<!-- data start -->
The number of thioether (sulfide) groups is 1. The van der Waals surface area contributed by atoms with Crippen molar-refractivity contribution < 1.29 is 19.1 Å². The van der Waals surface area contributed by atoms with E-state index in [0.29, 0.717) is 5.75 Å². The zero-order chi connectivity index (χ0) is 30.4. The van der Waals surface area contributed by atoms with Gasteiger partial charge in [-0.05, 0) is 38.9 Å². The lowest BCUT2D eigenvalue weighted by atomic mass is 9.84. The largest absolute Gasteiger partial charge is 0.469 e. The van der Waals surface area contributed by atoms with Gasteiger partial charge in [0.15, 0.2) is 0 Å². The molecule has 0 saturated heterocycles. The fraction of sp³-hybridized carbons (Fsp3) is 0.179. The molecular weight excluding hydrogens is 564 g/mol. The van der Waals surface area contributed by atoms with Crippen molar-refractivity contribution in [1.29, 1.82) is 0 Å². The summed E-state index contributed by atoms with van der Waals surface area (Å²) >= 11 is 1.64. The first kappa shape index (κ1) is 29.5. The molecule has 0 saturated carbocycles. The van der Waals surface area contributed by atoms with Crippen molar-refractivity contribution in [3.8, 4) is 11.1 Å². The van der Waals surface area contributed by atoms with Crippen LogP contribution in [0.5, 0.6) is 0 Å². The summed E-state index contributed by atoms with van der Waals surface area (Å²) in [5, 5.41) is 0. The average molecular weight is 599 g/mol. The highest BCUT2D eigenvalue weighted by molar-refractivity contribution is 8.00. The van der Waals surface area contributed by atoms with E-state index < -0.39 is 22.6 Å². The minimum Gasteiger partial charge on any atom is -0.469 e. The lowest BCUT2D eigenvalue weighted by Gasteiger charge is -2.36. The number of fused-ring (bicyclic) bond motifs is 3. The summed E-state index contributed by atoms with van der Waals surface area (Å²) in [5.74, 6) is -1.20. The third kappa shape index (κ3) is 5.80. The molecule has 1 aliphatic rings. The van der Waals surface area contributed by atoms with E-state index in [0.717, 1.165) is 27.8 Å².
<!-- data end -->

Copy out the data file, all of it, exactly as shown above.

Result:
The number of thioether (sulfide) groups is 1. The van der Waals surface area contributed by atoms with Crippen molar-refractivity contribution < 1.29 is 19.1 Å². The van der Waals surface area contributed by atoms with E-state index in [0.29, 0.717) is 5.75 Å². The zero-order chi connectivity index (χ0) is 30.4. The van der Waals surface area contributed by atoms with Gasteiger partial charge in [-0.05, 0) is 38.9 Å². The lowest BCUT2D eigenvalue weighted by atomic mass is 9.84. The largest absolute Gasteiger partial charge is 0.469 e. The van der Waals surface area contributed by atoms with Gasteiger partial charge in [0.15, 0.2) is 0 Å². The molecule has 0 saturated heterocycles. The fraction of sp³-hybridized carbons (Fsp3) is 0.179. The molecular weight excluding hydrogens is 564 g/mol. The van der Waals surface area contributed by atoms with Crippen molar-refractivity contribution in [1.29, 1.82) is 0 Å². The summed E-state index contributed by atoms with van der Waals surface area (Å²) >= 11 is 1.64. The first kappa shape index (κ1) is 29.5. The molecule has 0 saturated carbocycles. The van der Waals surface area contributed by atoms with Crippen molar-refractivity contribution in [3.8, 4) is 11.1 Å². The van der Waals surface area contributed by atoms with Crippen LogP contribution in [0.5, 0.6) is 0 Å². The summed E-state index contributed by atoms with van der Waals surface area (Å²) in [5, 5.41) is 0. The average molecular weight is 599 g/mol. The highest BCUT2D eigenvalue weighted by molar-refractivity contribution is 8.00. The van der Waals surface area contributed by atoms with E-state index < -0.39 is 22.6 Å². The minimum Gasteiger partial charge on any atom is -0.469 e. The lowest BCUT2D eigenvalue weighted by Gasteiger charge is -2.36. The number of fused-ring (bicyclic) bond motifs is 3. The summed E-state index contributed by atoms with van der Waals surface area (Å²) in [5.74, 6) is -1.20. The third kappa shape index (κ3) is 5.80. The molecule has 1 aliphatic rings. The van der Waals surface area contributed by atoms with E-state index in [0.717, 1.165) is 27.8 Å².